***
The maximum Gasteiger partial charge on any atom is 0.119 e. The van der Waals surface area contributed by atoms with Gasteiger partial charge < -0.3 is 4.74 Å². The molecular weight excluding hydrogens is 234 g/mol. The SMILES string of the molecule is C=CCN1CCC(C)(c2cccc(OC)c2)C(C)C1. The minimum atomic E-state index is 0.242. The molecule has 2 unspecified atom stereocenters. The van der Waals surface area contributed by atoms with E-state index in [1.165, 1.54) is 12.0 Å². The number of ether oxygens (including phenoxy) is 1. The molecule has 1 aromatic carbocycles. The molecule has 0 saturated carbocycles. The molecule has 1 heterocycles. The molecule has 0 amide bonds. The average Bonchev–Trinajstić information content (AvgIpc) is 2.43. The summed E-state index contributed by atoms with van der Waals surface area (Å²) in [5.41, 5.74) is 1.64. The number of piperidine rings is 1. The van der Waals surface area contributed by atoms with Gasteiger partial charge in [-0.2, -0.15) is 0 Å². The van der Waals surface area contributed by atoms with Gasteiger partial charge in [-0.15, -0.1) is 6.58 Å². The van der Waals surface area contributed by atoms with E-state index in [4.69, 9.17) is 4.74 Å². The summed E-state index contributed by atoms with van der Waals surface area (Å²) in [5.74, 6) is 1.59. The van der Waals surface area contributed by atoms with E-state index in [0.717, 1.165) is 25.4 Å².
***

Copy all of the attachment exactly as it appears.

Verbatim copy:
The maximum Gasteiger partial charge on any atom is 0.119 e. The van der Waals surface area contributed by atoms with Gasteiger partial charge < -0.3 is 4.74 Å². The molecular weight excluding hydrogens is 234 g/mol. The SMILES string of the molecule is C=CCN1CCC(C)(c2cccc(OC)c2)C(C)C1. The minimum atomic E-state index is 0.242. The molecule has 2 unspecified atom stereocenters. The van der Waals surface area contributed by atoms with E-state index in [1.165, 1.54) is 12.0 Å². The number of ether oxygens (including phenoxy) is 1. The molecule has 1 aromatic carbocycles. The molecule has 0 saturated carbocycles. The molecule has 1 heterocycles. The molecule has 0 amide bonds. The average Bonchev–Trinajstić information content (AvgIpc) is 2.43. The summed E-state index contributed by atoms with van der Waals surface area (Å²) in [5.41, 5.74) is 1.64. The number of piperidine rings is 1. The van der Waals surface area contributed by atoms with Gasteiger partial charge in [-0.2, -0.15) is 0 Å². The van der Waals surface area contributed by atoms with Gasteiger partial charge in [-0.15, -0.1) is 6.58 Å². The van der Waals surface area contributed by atoms with E-state index in [4.69, 9.17) is 4.74 Å². The summed E-state index contributed by atoms with van der Waals surface area (Å²) in [5.74, 6) is 1.59. The van der Waals surface area contributed by atoms with E-state index in [0.717, 1.165) is 25.4 Å².